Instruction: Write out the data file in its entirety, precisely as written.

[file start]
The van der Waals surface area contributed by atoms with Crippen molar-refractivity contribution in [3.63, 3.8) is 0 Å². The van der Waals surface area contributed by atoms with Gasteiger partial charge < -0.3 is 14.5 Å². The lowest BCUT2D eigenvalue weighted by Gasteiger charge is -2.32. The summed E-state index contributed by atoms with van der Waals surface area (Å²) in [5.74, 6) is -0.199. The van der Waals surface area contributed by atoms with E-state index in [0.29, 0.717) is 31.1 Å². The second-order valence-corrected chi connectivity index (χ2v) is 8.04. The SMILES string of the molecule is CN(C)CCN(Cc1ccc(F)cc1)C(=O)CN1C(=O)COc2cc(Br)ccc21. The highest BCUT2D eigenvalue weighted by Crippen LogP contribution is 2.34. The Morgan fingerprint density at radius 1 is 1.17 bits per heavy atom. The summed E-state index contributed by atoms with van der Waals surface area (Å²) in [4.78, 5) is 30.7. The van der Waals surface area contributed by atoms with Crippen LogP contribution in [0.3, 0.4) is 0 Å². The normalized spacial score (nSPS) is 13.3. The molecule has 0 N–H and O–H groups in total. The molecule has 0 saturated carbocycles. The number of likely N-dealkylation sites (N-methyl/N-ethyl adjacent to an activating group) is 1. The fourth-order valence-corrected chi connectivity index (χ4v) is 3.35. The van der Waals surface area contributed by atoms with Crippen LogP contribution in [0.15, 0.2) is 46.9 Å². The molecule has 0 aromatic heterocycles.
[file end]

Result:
The van der Waals surface area contributed by atoms with Crippen molar-refractivity contribution in [3.63, 3.8) is 0 Å². The van der Waals surface area contributed by atoms with Gasteiger partial charge < -0.3 is 14.5 Å². The lowest BCUT2D eigenvalue weighted by Gasteiger charge is -2.32. The summed E-state index contributed by atoms with van der Waals surface area (Å²) in [5.74, 6) is -0.199. The van der Waals surface area contributed by atoms with E-state index in [0.29, 0.717) is 31.1 Å². The second-order valence-corrected chi connectivity index (χ2v) is 8.04. The SMILES string of the molecule is CN(C)CCN(Cc1ccc(F)cc1)C(=O)CN1C(=O)COc2cc(Br)ccc21. The highest BCUT2D eigenvalue weighted by Crippen LogP contribution is 2.34. The Morgan fingerprint density at radius 1 is 1.17 bits per heavy atom. The summed E-state index contributed by atoms with van der Waals surface area (Å²) in [4.78, 5) is 30.7. The van der Waals surface area contributed by atoms with Crippen LogP contribution in [0.3, 0.4) is 0 Å². The normalized spacial score (nSPS) is 13.3. The molecule has 0 N–H and O–H groups in total. The molecule has 0 saturated carbocycles. The number of likely N-dealkylation sites (N-methyl/N-ethyl adjacent to an activating group) is 1. The fourth-order valence-corrected chi connectivity index (χ4v) is 3.35. The van der Waals surface area contributed by atoms with Crippen LogP contribution in [0.15, 0.2) is 46.9 Å². The molecule has 0 aromatic heterocycles.